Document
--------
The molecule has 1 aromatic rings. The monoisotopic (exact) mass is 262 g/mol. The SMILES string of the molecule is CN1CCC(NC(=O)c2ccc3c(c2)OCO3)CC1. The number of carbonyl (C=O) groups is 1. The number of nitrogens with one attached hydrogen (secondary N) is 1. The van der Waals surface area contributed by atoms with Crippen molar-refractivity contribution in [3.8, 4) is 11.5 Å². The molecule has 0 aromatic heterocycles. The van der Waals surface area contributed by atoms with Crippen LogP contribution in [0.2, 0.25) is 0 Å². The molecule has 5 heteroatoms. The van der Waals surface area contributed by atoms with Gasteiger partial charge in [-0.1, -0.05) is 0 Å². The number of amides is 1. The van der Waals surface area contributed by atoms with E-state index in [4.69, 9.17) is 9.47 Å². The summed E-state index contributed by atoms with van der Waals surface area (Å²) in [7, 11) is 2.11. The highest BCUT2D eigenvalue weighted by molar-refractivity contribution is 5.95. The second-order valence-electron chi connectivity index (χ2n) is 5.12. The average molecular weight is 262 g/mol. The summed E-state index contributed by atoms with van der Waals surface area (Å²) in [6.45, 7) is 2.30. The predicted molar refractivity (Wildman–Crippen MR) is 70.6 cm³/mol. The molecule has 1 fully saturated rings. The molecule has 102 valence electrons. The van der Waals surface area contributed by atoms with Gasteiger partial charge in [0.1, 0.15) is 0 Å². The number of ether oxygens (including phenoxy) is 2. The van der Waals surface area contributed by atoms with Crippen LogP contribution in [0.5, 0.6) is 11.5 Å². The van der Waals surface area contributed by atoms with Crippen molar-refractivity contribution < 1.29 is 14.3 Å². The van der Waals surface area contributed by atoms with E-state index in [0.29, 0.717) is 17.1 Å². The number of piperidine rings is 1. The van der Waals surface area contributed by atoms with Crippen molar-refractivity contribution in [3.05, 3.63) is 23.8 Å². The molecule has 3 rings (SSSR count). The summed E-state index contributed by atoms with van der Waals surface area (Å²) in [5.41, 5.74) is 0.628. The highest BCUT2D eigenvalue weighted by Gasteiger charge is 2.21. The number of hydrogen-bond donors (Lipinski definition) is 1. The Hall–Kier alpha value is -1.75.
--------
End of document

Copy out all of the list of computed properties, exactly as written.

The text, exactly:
The molecule has 1 aromatic rings. The monoisotopic (exact) mass is 262 g/mol. The SMILES string of the molecule is CN1CCC(NC(=O)c2ccc3c(c2)OCO3)CC1. The number of carbonyl (C=O) groups is 1. The number of nitrogens with one attached hydrogen (secondary N) is 1. The van der Waals surface area contributed by atoms with Crippen molar-refractivity contribution in [3.8, 4) is 11.5 Å². The molecule has 0 aromatic heterocycles. The van der Waals surface area contributed by atoms with Crippen LogP contribution in [0.2, 0.25) is 0 Å². The molecule has 5 heteroatoms. The van der Waals surface area contributed by atoms with Gasteiger partial charge in [-0.1, -0.05) is 0 Å². The number of amides is 1. The van der Waals surface area contributed by atoms with E-state index in [4.69, 9.17) is 9.47 Å². The summed E-state index contributed by atoms with van der Waals surface area (Å²) in [7, 11) is 2.11. The highest BCUT2D eigenvalue weighted by molar-refractivity contribution is 5.95. The second-order valence-electron chi connectivity index (χ2n) is 5.12. The average molecular weight is 262 g/mol. The summed E-state index contributed by atoms with van der Waals surface area (Å²) in [6.45, 7) is 2.30. The predicted molar refractivity (Wildman–Crippen MR) is 70.6 cm³/mol. The molecule has 1 fully saturated rings. The molecule has 102 valence electrons. The van der Waals surface area contributed by atoms with Gasteiger partial charge in [0.1, 0.15) is 0 Å². The number of ether oxygens (including phenoxy) is 2. The van der Waals surface area contributed by atoms with Crippen LogP contribution in [0.5, 0.6) is 11.5 Å². The van der Waals surface area contributed by atoms with Crippen molar-refractivity contribution < 1.29 is 14.3 Å². The van der Waals surface area contributed by atoms with E-state index in [0.29, 0.717) is 17.1 Å². The number of piperidine rings is 1. The van der Waals surface area contributed by atoms with Crippen molar-refractivity contribution in [3.05, 3.63) is 23.8 Å². The molecule has 3 rings (SSSR count). The summed E-state index contributed by atoms with van der Waals surface area (Å²) in [5.41, 5.74) is 0.628. The highest BCUT2D eigenvalue weighted by Gasteiger charge is 2.21. The number of hydrogen-bond donors (Lipinski definition) is 1. The Hall–Kier alpha value is -1.75.